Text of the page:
Jernau Morat Gurgeh (Gurgeh to most people) is well known in The Culture for his game playing abilities—there isn’t a game of strategy that he doesn’t excel at and he’s spent his life either playing the games or writing about them (and other game players). This is totally foreign to me, as I avoid almost all games as often as I can—I don’t find them fun, I find them boring. Why would I spend my valuable time on something that produces no real effect in my world? That’s one of the things that’s so fascinating about The Culture—people have unlimited time for anything that catches their fancy.

The interesting thing about the beginning of the book is that Gurgeh has started to share my boredom with the game playing scene. His ennui is palpable during the first pages, as he realizes that he’s been there, done that, got the t-shirt. This is how he gets tempted to try the official game of the Empire of Azad, a non-Culture society, a game with real-life consequences because the winner becomes Emperor. Gurgeh re-discovers his enthusiasm as he wades into the fray—adrenaline & testosterone seem to be the spices that wake him up from his torpor. But is the famous game player being played?

A teensy bit predictable, but a very enjoyable journey to get to that ending. Banks tends to wrap things up more neatly that I care for—I prefer a more ambiguous ending—but as I say, the drama on the journey makes up for that. I look forward to Use of Weapons sometime in 2017!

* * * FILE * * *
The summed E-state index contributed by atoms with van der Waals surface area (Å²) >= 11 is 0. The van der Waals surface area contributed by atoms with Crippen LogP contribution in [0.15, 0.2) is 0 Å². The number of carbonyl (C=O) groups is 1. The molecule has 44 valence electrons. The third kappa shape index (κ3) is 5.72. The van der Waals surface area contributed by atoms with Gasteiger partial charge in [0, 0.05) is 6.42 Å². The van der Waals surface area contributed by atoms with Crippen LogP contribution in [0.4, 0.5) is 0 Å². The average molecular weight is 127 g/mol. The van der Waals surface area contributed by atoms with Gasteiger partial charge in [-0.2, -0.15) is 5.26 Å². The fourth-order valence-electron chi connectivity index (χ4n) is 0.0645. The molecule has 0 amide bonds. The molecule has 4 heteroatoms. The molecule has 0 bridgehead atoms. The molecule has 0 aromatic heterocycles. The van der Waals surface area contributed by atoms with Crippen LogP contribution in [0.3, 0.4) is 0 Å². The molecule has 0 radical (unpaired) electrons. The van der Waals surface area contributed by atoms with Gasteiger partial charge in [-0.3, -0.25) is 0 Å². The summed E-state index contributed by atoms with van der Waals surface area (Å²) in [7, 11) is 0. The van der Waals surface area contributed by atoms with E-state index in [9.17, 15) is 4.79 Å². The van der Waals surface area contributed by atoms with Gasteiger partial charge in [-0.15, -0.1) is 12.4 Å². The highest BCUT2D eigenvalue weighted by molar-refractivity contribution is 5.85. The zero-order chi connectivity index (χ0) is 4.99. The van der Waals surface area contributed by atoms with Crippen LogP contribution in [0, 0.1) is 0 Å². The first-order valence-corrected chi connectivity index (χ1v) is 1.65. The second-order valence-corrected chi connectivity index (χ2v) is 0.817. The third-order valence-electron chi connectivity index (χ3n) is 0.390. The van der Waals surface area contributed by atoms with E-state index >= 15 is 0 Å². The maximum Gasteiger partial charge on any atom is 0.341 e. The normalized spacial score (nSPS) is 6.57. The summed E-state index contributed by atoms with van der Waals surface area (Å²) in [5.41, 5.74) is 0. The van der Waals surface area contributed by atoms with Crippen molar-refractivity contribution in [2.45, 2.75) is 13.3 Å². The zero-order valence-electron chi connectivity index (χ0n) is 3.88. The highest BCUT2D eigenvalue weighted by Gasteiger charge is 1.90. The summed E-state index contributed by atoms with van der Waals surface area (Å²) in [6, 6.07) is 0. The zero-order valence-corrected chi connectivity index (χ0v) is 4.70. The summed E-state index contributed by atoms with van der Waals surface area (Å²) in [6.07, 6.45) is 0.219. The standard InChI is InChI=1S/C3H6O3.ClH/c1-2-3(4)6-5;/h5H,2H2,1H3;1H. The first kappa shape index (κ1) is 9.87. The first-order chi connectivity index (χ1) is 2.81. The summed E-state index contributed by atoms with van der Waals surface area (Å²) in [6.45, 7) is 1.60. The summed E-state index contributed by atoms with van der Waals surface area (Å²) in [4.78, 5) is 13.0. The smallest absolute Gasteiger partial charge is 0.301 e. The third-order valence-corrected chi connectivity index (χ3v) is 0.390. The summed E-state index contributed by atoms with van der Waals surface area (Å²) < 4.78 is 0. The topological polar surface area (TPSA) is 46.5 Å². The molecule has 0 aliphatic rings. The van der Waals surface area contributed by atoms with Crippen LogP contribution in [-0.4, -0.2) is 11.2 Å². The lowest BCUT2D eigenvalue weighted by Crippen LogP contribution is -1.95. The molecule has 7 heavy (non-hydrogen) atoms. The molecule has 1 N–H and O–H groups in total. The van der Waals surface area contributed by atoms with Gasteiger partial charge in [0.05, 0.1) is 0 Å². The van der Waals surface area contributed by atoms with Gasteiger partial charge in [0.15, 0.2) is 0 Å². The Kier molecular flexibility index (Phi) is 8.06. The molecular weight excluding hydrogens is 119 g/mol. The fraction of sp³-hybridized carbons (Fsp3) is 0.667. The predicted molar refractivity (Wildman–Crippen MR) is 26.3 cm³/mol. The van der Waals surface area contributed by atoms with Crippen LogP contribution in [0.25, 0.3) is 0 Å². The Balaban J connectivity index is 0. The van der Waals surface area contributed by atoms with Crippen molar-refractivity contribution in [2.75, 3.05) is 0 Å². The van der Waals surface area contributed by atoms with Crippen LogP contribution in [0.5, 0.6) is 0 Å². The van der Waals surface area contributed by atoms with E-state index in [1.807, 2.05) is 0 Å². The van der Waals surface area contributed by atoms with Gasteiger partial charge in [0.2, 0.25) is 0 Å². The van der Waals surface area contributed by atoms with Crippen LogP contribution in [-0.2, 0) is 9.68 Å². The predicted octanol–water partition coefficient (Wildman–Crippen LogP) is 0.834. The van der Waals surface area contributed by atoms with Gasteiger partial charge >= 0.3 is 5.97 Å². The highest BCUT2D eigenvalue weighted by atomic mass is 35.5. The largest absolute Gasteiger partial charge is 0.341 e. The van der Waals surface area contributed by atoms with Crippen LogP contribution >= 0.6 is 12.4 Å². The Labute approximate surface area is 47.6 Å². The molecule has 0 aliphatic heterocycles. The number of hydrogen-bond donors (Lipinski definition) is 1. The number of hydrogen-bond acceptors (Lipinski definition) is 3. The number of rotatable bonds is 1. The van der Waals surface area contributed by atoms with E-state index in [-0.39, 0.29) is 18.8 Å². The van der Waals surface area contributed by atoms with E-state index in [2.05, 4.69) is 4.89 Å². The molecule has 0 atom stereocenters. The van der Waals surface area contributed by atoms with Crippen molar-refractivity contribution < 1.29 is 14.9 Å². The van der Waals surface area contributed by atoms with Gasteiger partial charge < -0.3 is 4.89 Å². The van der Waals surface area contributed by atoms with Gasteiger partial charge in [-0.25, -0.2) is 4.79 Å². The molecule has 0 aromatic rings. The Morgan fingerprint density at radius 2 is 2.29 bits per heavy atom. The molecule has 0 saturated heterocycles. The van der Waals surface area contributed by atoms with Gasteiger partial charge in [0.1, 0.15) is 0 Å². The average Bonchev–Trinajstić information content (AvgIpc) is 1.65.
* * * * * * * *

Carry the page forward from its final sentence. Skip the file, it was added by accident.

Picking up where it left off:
Friday, 2 December 2016

The Eyes of the Dragon / Stephen King

3 out of 5 stars
Once upon a time - there was terror and dragons and princes... evil wizards and dark dungeons... and an enchanted castle and a terrible secret. With this enthralling masterpiece of magical evil and daring adventure, Stephen King takes you in his icy grip and leads you into the most shivery and irresistible kingdom of wickedness... The Eyes of the Dragon.

 This seems to be one of those books that people either love or hate—how strange to find myself right in the middle! I’ve never been one of King’s Constant Readers and have only read a few of his books over the last number of years. This one is written very much in the form of a fairy tale and is dedicated to his daughter, who may have heard the first versions of it as bedtime material? I was disappointed that the dragon of the title was only a mounted head on the wall—live dragons are much more entertaining.

King recycles some material here—anyone who has read The Stand will recognize the villain, Flagg. There is also some overlap with the Dark Tower series.

I found The Stand to be a very black & white tale, with very little nuance. The Eyes of the Dragon takes that to a whole new level, despite the fact that King tries very hard to convince us that Thomas isn’t as bad as he seems. However, that is the nature of fairy tales, so it fits in this case.

I chose to read TEotD because it was on the NPR’s list of Science Fiction & Fantasy finalists back in 2011 (they were asking people of vote on the top titles in the field). Other children’s books were omitted from the list (e.g. Harry Potter) so I’m not sure how this one squeaked through to be included.

It is the 232nd book that I have read from this NPR list.